Real-world data from large biomedical databases and electronic health records could help discern how air pollution impacts multimorbidity. However, such data may be limited by the number of records or missing key variables, as well as a narrow window of observation.

Pooled real-world data could offer one resolution to this challenge by allowing multiple data sets from different types of populations to be used to identify associations between air pollution and multimorbidity. One example is the European Study of Cohorts for Air Pollution Effects (ESCAPE) project, which is based on pooled data from over 30 cohort studies. This type of study could provide enriched and more reliable data that is capable of identifying relationships between these exposures and outcomes.

What are the implications?

[If] air pollution exposure affects multimorbidity risk, it presents an unusual opportunity for multimorbidity prevention.”

With the increasing number of multimorbidity patients in the world today, policies for healthcare and patient management should be framed concurrently with environmental guidelines and regulations that have been developed according to data-based linkages between multimorbidity and air pollution. These strategies would address the population at large and the environment, rather than attempting to treat patients on an individual basis for their numerous chronic conditions.

Such studies would also help assess the level of risk following the exposure of the population to a spectrum of pollutants, thus identifying those, whether individuals or groups, who are at a greater risk. This could also contribute to improved environmental policies that could prevent the generation of toxic levels of air pollutants and increase the success of already existing policies.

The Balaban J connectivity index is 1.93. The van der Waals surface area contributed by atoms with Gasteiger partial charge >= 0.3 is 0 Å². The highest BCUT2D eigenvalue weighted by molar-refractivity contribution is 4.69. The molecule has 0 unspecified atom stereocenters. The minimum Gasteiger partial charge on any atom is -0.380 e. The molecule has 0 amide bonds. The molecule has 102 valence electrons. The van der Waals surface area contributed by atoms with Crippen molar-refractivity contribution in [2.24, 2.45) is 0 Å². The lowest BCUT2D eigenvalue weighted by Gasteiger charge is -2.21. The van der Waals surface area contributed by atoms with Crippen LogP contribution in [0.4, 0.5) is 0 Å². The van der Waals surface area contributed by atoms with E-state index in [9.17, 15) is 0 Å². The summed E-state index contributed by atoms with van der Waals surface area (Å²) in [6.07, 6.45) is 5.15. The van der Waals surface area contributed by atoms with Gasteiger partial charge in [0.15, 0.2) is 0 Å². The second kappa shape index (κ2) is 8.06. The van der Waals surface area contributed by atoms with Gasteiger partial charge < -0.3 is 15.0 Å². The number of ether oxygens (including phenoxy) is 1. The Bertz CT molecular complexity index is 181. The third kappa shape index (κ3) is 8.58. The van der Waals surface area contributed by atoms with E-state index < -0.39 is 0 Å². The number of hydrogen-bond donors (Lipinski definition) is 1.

In turn, such forward-looking and holistic guidelines could reduce healthcare costs and the burden of multimorbidity by preventing its development.

Given the lack of evidence, the study of the long-term influence of air pollution on the accumulation of chronic diseases would be key to inform preventive measures and, ultimately, reduce the burden of multimorbidity.”

Journal reference:
  • de la Torre, J. A., Ronaldson, A., Alonso, J., et al. (2023). The relationship between air pollution and multimorbidity: Can two birds be killed with the same stone? European Journal of Epidemiology. doi:10.1007/s10654-022-00955-5.
Dr. Liji Thomas

Written by

Dr. Liji Thomas

Dr. Liji Thomas is an OB-GYN, who graduated from the Government Medical College, University of Calicut, Kerala, in 2001. Liji practiced as a full-time consultant in obstetrics/gynecology in a private hospital for a few years following her graduation. She has counseled hundreds of patients facing issues from pregnancy-related problems and infertility, and has been in charge of over 2,000 deliveries, striving always to achieve a normal delivery rather than operative.